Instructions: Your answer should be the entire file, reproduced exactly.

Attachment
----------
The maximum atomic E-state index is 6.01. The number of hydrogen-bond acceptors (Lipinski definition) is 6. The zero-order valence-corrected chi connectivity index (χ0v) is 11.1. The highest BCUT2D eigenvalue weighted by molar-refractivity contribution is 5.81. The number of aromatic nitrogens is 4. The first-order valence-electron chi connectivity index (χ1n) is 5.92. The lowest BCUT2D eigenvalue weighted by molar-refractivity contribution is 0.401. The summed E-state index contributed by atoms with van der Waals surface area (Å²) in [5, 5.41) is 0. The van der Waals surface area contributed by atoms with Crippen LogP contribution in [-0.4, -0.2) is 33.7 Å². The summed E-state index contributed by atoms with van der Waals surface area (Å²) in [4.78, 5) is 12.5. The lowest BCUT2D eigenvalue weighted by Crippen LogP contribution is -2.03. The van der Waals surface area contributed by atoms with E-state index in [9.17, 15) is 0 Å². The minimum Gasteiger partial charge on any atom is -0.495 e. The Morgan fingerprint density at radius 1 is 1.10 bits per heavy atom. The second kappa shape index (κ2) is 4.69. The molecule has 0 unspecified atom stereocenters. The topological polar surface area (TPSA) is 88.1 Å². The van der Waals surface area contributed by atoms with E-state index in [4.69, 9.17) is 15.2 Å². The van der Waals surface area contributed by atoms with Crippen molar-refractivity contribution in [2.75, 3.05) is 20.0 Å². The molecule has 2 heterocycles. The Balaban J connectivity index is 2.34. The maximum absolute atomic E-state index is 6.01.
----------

The maximum atomic E-state index is 6.01. The number of hydrogen-bond acceptors (Lipinski definition) is 6. The zero-order valence-corrected chi connectivity index (χ0v) is 11.1. The highest BCUT2D eigenvalue weighted by molar-refractivity contribution is 5.81. The number of aromatic nitrogens is 4. The first-order valence-electron chi connectivity index (χ1n) is 5.92. The lowest BCUT2D eigenvalue weighted by molar-refractivity contribution is 0.401. The summed E-state index contributed by atoms with van der Waals surface area (Å²) in [5, 5.41) is 0. The van der Waals surface area contributed by atoms with Crippen LogP contribution in [-0.4, -0.2) is 33.7 Å². The summed E-state index contributed by atoms with van der Waals surface area (Å²) in [4.78, 5) is 12.5. The lowest BCUT2D eigenvalue weighted by Crippen LogP contribution is -2.03. The van der Waals surface area contributed by atoms with E-state index in [9.17, 15) is 0 Å². The minimum Gasteiger partial charge on any atom is -0.495 e. The Morgan fingerprint density at radius 1 is 1.10 bits per heavy atom. The second kappa shape index (κ2) is 4.69. The molecule has 0 unspecified atom stereocenters. The topological polar surface area (TPSA) is 88.1 Å². The van der Waals surface area contributed by atoms with E-state index in [4.69, 9.17) is 15.2 Å². The van der Waals surface area contributed by atoms with Crippen molar-refractivity contribution in [2.75, 3.05) is 20.0 Å². The molecule has 2 heterocycles. The Balaban J connectivity index is 2.34. The maximum absolute atomic E-state index is 6.01.